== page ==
The Night Always Comes: Lonely times and hardscrabble lives

Book review: Willy Vlautin follows the story of Lynette, who embarks on a night-town odyssey, imbuing the novel with the noirish urgency of a page-turning thriller

Willy Vlautin brings an eye for detail and knack for the telling phrase to his prose fiction.

Willy Vlautin brings an eye for detail and knack for the telling phrase to his prose fiction.

Willy Vlautin’s protagonists have a harder time than most. Over the trajectory of his five previous novels, from the Flanagan brothers on the run in his 2006 debut The Motel Life, to lonely ranch hand-come-aspirant boxer Horace Hopper in 2018’s Don’t Skip Out On Me, the world wasn’t exactly made for these marginalised characters.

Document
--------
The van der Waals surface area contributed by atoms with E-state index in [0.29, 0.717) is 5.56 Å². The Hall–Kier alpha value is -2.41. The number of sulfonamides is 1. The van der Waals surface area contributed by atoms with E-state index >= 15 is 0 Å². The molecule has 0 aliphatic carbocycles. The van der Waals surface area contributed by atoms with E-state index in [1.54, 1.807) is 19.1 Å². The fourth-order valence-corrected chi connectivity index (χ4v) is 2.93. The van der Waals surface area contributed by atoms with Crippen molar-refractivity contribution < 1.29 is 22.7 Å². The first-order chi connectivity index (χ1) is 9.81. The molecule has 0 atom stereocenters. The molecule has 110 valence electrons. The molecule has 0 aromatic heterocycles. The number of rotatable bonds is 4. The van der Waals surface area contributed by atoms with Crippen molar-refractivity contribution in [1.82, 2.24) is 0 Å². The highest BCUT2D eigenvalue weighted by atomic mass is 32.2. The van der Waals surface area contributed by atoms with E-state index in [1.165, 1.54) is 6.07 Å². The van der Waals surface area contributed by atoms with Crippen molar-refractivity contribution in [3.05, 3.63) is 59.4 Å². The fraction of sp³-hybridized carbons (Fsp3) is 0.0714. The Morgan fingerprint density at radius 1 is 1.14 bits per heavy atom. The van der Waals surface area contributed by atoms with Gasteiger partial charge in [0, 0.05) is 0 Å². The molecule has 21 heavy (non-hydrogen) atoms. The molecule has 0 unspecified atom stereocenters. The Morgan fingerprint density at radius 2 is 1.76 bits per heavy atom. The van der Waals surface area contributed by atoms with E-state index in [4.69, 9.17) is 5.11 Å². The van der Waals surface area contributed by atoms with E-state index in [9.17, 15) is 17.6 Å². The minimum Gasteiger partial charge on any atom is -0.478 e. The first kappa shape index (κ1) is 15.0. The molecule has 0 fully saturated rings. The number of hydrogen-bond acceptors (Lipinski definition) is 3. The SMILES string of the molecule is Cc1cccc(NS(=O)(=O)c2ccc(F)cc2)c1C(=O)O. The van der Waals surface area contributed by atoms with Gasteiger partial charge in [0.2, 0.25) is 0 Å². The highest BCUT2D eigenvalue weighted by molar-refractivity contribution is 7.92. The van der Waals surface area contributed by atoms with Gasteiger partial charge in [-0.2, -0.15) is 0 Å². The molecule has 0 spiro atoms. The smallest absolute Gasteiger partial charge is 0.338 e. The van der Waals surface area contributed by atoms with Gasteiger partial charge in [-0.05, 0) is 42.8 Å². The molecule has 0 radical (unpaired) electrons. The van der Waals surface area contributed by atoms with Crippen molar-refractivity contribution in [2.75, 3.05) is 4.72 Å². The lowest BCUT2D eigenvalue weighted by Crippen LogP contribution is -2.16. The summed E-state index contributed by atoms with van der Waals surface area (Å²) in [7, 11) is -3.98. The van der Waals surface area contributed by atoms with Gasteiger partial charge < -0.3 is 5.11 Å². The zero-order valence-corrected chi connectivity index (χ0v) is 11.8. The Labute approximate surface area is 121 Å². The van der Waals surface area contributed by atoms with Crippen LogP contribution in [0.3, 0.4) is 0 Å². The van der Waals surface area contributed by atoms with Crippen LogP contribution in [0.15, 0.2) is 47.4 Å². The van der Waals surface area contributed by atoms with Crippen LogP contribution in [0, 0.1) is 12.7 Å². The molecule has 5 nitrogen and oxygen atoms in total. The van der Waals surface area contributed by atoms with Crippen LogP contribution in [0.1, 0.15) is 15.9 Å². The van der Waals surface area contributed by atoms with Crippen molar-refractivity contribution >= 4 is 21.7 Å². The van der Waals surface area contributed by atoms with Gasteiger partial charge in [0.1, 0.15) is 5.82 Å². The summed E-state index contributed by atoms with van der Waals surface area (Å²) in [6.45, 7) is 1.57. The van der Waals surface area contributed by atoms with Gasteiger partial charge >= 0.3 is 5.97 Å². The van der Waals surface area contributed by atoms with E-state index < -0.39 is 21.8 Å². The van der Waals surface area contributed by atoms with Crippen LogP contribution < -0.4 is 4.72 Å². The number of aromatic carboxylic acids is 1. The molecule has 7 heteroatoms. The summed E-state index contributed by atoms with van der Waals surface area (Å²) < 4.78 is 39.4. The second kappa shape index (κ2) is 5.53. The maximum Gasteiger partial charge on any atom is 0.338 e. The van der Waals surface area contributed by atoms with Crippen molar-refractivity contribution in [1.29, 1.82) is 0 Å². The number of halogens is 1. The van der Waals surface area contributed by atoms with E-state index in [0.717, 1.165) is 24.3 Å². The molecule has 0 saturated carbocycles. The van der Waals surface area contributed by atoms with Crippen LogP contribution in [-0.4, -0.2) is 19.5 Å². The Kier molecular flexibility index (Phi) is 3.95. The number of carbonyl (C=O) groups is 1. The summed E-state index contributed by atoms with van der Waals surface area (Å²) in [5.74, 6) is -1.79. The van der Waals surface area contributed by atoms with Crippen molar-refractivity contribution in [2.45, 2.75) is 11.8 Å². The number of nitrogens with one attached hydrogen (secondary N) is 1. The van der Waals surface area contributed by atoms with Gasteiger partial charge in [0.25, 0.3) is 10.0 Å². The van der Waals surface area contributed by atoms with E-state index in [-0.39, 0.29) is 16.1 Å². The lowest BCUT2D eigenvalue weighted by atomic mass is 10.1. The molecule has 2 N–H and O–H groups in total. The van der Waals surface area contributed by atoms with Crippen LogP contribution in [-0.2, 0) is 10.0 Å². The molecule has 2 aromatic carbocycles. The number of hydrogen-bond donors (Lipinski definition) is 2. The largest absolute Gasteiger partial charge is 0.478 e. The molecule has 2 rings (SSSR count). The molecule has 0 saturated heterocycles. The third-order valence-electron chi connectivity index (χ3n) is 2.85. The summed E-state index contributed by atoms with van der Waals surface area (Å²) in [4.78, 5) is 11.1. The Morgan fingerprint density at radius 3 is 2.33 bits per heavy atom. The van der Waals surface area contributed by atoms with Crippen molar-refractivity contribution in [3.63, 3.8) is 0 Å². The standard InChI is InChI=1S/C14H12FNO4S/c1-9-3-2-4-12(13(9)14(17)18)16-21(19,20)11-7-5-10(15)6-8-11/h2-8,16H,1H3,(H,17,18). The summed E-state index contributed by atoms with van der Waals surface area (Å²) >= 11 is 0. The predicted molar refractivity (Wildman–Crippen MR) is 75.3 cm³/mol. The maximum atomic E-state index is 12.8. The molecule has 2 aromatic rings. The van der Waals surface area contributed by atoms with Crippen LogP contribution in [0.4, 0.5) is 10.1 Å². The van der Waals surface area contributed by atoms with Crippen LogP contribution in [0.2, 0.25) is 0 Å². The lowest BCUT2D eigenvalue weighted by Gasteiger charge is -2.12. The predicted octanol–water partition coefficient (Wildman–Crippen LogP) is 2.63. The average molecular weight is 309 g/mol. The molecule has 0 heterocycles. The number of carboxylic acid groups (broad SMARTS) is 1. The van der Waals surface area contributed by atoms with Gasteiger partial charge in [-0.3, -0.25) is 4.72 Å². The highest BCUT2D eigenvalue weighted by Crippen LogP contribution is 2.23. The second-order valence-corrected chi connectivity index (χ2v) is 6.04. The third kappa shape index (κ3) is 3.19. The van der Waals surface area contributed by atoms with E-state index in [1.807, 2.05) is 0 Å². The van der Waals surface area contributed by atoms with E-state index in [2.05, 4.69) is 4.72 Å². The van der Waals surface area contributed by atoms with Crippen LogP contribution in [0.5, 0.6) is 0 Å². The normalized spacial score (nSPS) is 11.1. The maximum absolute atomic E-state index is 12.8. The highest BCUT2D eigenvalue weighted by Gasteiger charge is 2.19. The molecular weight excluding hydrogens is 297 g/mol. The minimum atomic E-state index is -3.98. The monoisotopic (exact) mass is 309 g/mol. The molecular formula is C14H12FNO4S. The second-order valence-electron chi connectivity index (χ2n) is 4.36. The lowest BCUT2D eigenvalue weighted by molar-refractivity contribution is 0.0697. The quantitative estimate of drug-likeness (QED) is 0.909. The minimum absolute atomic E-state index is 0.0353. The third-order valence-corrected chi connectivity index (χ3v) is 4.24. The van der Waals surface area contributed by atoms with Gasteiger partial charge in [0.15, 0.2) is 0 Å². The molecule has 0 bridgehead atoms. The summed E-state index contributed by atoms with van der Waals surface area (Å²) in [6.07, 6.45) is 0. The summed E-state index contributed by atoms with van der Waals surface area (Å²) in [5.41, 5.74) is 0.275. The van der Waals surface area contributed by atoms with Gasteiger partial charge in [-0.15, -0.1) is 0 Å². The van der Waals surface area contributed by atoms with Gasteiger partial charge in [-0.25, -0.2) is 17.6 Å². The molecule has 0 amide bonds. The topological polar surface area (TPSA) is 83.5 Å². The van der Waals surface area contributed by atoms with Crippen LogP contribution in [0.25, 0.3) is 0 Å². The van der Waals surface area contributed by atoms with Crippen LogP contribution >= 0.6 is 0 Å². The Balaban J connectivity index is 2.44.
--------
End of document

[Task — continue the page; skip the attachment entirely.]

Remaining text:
Now we have Lynette, a pastry chef/bartender/escort/part-time community college accountancy student from Portland, Oregon, who is cast from a similarly self-sabotaging mould. (Although it can be argued that it is a mercilessly acquisitive societal system which keeps all of them in an endless cycle of hand-to-
mouth alienation as much as it is the consequence of personal misfortune or individual psychology.) 

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